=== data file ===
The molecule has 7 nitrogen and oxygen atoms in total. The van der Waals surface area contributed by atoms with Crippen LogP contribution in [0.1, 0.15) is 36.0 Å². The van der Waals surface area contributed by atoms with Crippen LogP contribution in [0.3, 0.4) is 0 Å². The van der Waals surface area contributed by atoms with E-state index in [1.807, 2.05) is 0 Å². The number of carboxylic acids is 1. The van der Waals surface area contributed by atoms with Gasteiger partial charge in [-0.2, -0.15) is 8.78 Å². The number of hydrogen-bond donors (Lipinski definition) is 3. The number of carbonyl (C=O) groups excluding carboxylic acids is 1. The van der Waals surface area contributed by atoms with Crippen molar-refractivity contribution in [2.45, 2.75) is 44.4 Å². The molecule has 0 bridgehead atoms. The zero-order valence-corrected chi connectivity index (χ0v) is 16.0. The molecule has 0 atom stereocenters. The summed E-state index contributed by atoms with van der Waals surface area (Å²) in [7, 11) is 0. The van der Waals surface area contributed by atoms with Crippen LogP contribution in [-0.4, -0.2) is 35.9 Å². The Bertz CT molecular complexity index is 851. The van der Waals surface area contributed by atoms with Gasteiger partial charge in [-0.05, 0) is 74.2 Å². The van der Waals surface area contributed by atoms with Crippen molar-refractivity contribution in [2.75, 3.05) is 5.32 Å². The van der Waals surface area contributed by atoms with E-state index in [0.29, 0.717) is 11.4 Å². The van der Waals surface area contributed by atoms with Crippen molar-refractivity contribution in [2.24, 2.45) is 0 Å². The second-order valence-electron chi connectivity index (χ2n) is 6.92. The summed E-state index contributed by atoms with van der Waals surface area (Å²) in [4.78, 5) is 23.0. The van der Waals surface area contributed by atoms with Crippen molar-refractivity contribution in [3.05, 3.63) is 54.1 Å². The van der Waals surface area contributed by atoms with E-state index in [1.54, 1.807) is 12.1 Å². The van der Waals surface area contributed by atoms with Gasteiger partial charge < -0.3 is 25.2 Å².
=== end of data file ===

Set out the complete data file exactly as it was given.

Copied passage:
The molecule has 7 nitrogen and oxygen atoms in total. The van der Waals surface area contributed by atoms with Crippen LogP contribution in [0.1, 0.15) is 36.0 Å². The van der Waals surface area contributed by atoms with Crippen LogP contribution in [0.3, 0.4) is 0 Å². The van der Waals surface area contributed by atoms with E-state index in [1.807, 2.05) is 0 Å². The number of carboxylic acids is 1. The van der Waals surface area contributed by atoms with Gasteiger partial charge in [-0.2, -0.15) is 8.78 Å². The number of hydrogen-bond donors (Lipinski definition) is 3. The number of carbonyl (C=O) groups excluding carboxylic acids is 1. The van der Waals surface area contributed by atoms with Crippen molar-refractivity contribution in [2.45, 2.75) is 44.4 Å². The molecule has 0 bridgehead atoms. The zero-order valence-corrected chi connectivity index (χ0v) is 16.0. The molecule has 0 atom stereocenters. The summed E-state index contributed by atoms with van der Waals surface area (Å²) in [7, 11) is 0. The van der Waals surface area contributed by atoms with Crippen LogP contribution in [-0.4, -0.2) is 35.9 Å². The Bertz CT molecular complexity index is 851. The van der Waals surface area contributed by atoms with Gasteiger partial charge in [-0.05, 0) is 74.2 Å². The van der Waals surface area contributed by atoms with Crippen molar-refractivity contribution in [2.75, 3.05) is 5.32 Å². The van der Waals surface area contributed by atoms with E-state index in [0.29, 0.717) is 11.4 Å². The van der Waals surface area contributed by atoms with Crippen molar-refractivity contribution in [2.24, 2.45) is 0 Å². The second-order valence-electron chi connectivity index (χ2n) is 6.92. The summed E-state index contributed by atoms with van der Waals surface area (Å²) in [4.78, 5) is 23.0. The van der Waals surface area contributed by atoms with Crippen molar-refractivity contribution in [3.05, 3.63) is 54.1 Å². The van der Waals surface area contributed by atoms with E-state index in [1.54, 1.807) is 12.1 Å². The van der Waals surface area contributed by atoms with Gasteiger partial charge < -0.3 is 25.2 Å².